This past May, two SFCM guitar students, Bradly Pupa ’18 and Alex Holcomb ’19, were selected to join faculty member David Tanenbaum on a trip to China, the reciprocal part of an exchange between Beijing’s Central Conservatory of Music and the San Francisco Conservatory of Music. The initiative, a collaboration that featured performances which crossed continents, kicked off in January with two students and a teacher from the Central Conservatory coming to SFCM to play on a concert, take part in a master class, and see the sights of San Francisco. Come springtime, the SFCM cohort was eager to return the favor, sending its musical delegation to Beijing in order to gain insight from their counterparts on cultural and musical levels.
Tanenbaum, thinking that traveling only to Beijing would be a missed chance to experience more of the country and collaborative opportunities, called on his colleagues in Tianjin and Hangzhou so that he could add a couple of stops and make the trip a two-week excursion. With added sightseeing trips (to places such as the Forbidden City and the Great Wall) and performance engagements, the trio was now on tour.
“Our visit to China was one of the coolest opportunities I’ve had to make music,” says Holcomb. “I’ve never seen a culture so different yet similar to our own. Exploring with Brad and David was fascinating and thought provoking as we were able to share our views and experiences and explore the ideas with which these experiences present us.”
“The entire trip was an artistically moving experience, but also humbling on a human level,” adds Pupa. “Getting to visit a country where very few people share the same language or cultural traditions allowed me to be immersed in what felt like a totally different world. This feeling of being a cultural outsider dissipated when we met our collaborators who showed us that, while our cultures may be very different, our love of music and guitar transcended that difference.”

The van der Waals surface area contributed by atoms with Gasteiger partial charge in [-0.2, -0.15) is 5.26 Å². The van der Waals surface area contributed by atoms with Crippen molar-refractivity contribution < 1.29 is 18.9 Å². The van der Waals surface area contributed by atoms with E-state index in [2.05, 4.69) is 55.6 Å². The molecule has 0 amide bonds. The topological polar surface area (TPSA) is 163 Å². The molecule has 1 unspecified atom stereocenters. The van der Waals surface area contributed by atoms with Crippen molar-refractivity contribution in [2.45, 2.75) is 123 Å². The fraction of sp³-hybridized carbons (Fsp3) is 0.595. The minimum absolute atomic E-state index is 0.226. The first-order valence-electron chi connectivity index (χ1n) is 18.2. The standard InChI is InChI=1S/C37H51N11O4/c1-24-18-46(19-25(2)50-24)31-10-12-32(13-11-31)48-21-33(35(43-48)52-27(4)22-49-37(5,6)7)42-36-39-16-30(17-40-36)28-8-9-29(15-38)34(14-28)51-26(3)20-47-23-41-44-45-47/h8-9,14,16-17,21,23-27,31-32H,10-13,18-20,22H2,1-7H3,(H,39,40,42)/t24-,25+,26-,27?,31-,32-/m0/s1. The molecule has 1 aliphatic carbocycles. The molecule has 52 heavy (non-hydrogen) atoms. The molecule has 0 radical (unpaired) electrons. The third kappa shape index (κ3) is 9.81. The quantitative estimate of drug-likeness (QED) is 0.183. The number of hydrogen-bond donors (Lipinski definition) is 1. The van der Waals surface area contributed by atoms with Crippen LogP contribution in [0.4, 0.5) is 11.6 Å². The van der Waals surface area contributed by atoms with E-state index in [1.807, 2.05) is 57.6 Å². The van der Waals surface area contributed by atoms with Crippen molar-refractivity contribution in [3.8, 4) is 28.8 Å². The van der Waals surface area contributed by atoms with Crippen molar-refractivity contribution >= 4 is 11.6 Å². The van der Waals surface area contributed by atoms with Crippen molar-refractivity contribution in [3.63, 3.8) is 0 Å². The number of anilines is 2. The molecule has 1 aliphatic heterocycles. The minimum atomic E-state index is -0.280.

In Tanenbaum’s eyes, the touring aspect is what really set apart this trip for Pupa and Holcomb. This introduction to a touring musician’s lifestyle is exactly what the students needed at this point in their lives.
“They really had an experience of what it’s like to be on tour, which neither of them had had before,” notes Tanenbaum. “You play your concert, you have your parties after the concert, you jump on the train, you go to the next town, and you do the whole thing again. That’s just an invaluable experience for students to do that with someone who’s been doing it for more than 40 years.”
He also feels that these trips do not only provide worthwhile educational opportunities for current students, but help in recruiting top-tier talent from China, as well.
“I think it’s always a good idea to forge these connections,” says Tanenbaum. “Two years ago, when I was in China, we did have some students apply to come here [to SFCM]. We have quite a few Chinese students every year now.”
Tanenbaum is hopeful that these cultural exchanges will continue to crystallize, and perhaps even include other faculty members from the guitar department in future trips. With burgeoning interest from international students to study at SFCM—and the unique opportunities afforded to domestic students as they explore music on an international scale—it’s a safe bet that SFCM’s global presence will continue to build.